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Russia Recruits Teachers, Construction Workers and Politicians to ‘Rebuild’ Occupied Ukraine

A school in Donetsk which was shelled amid the ongoing Russian military action in Ukraine. Yuri Kadobnov / AFP

Russian authorities have launched a campaign to recruit essential workers for the “reconstruction” of eastern Ukrainian territories occupied by its forces, according to public online job postings and news reports.

Since shifting the focus of its invasion eastward following a failed effort to capture Kyiv, Russia has said its main objective is to “liberate” areas of eastern and southern Ukraine predominantly populated by Russian speakers.

Now, officials appear to be banking on Russia’s poorest and most patriotic citizens to help these regions recover from the devastation of its four-month offensive, offering above-average salaries and a slew of benefits.

Dozens of job postings on Russian online marketplace Avito call on bricklayers, roof mechanics, painters and welders to join in the reconstruction of Donetsk, the capital of the self-proclaimed Donetsk People's Republic (DNR). 

Most advertisements target users outside major urban centers and promise starting salaries two or three times higher than regional averages

Workers are also promised an impressive benefits package including coverage of all meals and housing, paid vacation time, “career growth” opportunities and even a $60 cash bonus for the referral of a trusted friend. 

Though the listings are posted by private contractors, some mention that the project is sponsored by Russia’s Construction Ministry and are accompanied by motivational slogans like “Let us rebuild Donbas together.” 

					A job posting seeks construction workers in Ufa to repair and rebuild clinics, schools, kindergartens and apartment buildings in Donetsk, eastern Ukraine.					 					Avito.ru
A job posting seeks construction workers in Ufa to repair and rebuild clinics, schools, kindergartens and apartment buildings in Donetsk, eastern Ukraine. Avito.ru

According to the advertisements, all workers venturing on the patriotic mission will be required to undergo screening by Russia’s Federal Security Service (FSB). 

While the construction workers are promised to be “sent off” to occupied territories “within days,” the advertisements make no mention of compensation in case of a worker’s potential injury or death.

Construction recruiters contacted by The Moscow Times declined to comment on workers' safety or potential compensation. 

Russian pro-government volunteer organizations have reportedly been recruiting and dispatching professionals for “humanitarian” missions to the breakaway republics of eastern Ukraine for months. 

According to the government-linked Together with Donbas humanitarian group, dozens of Russian psychologists and teachers are currently working as part of a volunteer mission in Mariupol, the southern Ukrainian port that was nearly completely destroyed by Russian forces before they captured it last month.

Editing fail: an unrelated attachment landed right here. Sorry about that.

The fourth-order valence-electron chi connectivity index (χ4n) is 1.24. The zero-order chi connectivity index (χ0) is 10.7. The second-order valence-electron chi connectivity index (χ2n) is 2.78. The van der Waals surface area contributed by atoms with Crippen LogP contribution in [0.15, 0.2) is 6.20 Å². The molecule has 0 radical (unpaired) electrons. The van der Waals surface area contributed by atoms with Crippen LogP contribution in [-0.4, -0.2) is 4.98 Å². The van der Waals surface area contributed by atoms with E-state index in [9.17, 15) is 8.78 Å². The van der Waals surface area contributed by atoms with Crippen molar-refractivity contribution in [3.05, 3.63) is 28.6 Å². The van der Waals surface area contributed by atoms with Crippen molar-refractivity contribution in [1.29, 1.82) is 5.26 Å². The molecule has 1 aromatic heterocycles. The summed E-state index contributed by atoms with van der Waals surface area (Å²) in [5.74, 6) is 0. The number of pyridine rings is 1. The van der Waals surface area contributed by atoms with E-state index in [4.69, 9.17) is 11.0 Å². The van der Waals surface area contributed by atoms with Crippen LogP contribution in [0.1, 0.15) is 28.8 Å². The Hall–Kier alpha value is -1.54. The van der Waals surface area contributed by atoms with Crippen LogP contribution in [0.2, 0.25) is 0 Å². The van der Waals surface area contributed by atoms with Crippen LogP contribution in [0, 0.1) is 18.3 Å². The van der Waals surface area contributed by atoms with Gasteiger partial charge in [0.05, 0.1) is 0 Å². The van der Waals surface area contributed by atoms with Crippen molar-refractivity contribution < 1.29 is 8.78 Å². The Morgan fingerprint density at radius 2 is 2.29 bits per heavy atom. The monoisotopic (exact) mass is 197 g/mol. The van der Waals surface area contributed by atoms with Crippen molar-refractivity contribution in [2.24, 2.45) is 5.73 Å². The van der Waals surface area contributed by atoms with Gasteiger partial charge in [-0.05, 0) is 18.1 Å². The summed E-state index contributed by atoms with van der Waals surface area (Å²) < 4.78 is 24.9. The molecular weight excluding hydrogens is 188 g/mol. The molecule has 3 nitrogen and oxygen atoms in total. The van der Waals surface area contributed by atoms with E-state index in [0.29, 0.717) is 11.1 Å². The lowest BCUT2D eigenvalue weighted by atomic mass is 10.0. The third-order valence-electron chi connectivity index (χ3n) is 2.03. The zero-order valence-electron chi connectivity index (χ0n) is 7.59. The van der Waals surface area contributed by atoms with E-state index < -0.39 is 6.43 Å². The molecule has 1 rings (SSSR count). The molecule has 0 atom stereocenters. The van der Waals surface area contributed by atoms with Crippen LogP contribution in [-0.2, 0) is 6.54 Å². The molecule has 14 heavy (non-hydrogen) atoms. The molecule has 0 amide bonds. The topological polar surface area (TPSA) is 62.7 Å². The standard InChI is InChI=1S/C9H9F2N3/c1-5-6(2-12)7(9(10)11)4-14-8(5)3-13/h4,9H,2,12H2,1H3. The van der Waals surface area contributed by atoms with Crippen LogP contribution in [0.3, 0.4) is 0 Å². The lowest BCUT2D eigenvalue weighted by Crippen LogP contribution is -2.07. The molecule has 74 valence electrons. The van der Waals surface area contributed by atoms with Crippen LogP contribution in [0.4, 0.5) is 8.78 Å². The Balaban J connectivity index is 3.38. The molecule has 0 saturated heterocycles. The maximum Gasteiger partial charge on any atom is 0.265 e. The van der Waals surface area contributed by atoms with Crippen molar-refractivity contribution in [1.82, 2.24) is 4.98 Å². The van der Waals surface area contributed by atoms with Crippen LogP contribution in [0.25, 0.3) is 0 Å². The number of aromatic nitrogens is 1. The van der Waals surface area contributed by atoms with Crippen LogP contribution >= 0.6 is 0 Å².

Unlike construction workers, teachers are reportedly being recruited through private channels, such as closed social media groups at universities that specialize in teacher education. 

According to the Siberia-based news website Tayga.info, one such recruitment message seeking teachers of “all subjects” appeared in a student chat at Novosibirsk State Pedagogical University.

“The tasks [are] to ensure the beginning of the school year, organize instructional and educational work and work with children,” the message reportedly said of the “business trip” to the occupied Kherson and Zaporizhzhia regions.

The university said the message was not authentic.

Safety concerns are one of the main factors hindering the recruitment of Russia-educated teachers for the occupied territories, according to Daniil Ken, the head of the independent Teachers’ Alliance union, which is affiliated with jailed Kremlin critic Alexei Navalny. 

Despite the promised salaries being up to nine times higher than average in the regions of recruitment, demand for the teaching vacancies in eastern Ukraine remains low, Ken said. 

“I hope some people have a moral understanding that going to the occupied territories is wrong, but there is also a rational risk assessment,” Ken told the Polish Belsat TV broadcaster Tuesday. 

More successful seems to be the ongoing recruitment of officials, local deputies and Kremlin-loyal activists, Vedomosti newspaper reported earlier this week.

Politicians going to the separatist republics of Donetsk and Lugansk are guaranteed a doubling of their salaries and even promised promotions upon returning to Russia, the Kommersant newspaper reported Monday. 

Several well-known regional politicians have already been promoted into prominent positions in the separatist republics. 

Rostislav Antonov, a deputy in the Siberian city of Novosibirsk, was appointed as a humanitarian adviser to DNR leader Denis Pushilin earlier this month. 

“From the very start of the special operation, I spent a lot of time on the territory of the Donetsk Republic, working on the liberated territories and helping people. This official status will allow me to work with greater dedication,” Antonov wrote on his Telegram channel, using the Russian government’s term for the war in Ukraine. 

Antonov said that he will retain his salaried post in the Novosibirsk Council of Deputies and will be able to “fulfill responsibilities” at home despite his new “honorable and important” role in occupied Donetsk.  

But in contrast to the patriotic fervor of recently promoted regional officials, ordinary Russians might be simply less optimistic about their future prospects in the newly “liberated” lands.

“There is a high chance of [the territories] being subject to counteroffensive by the Ukrainian forces,” Ken said. “Then some … would come back to Russia in a body bag.”

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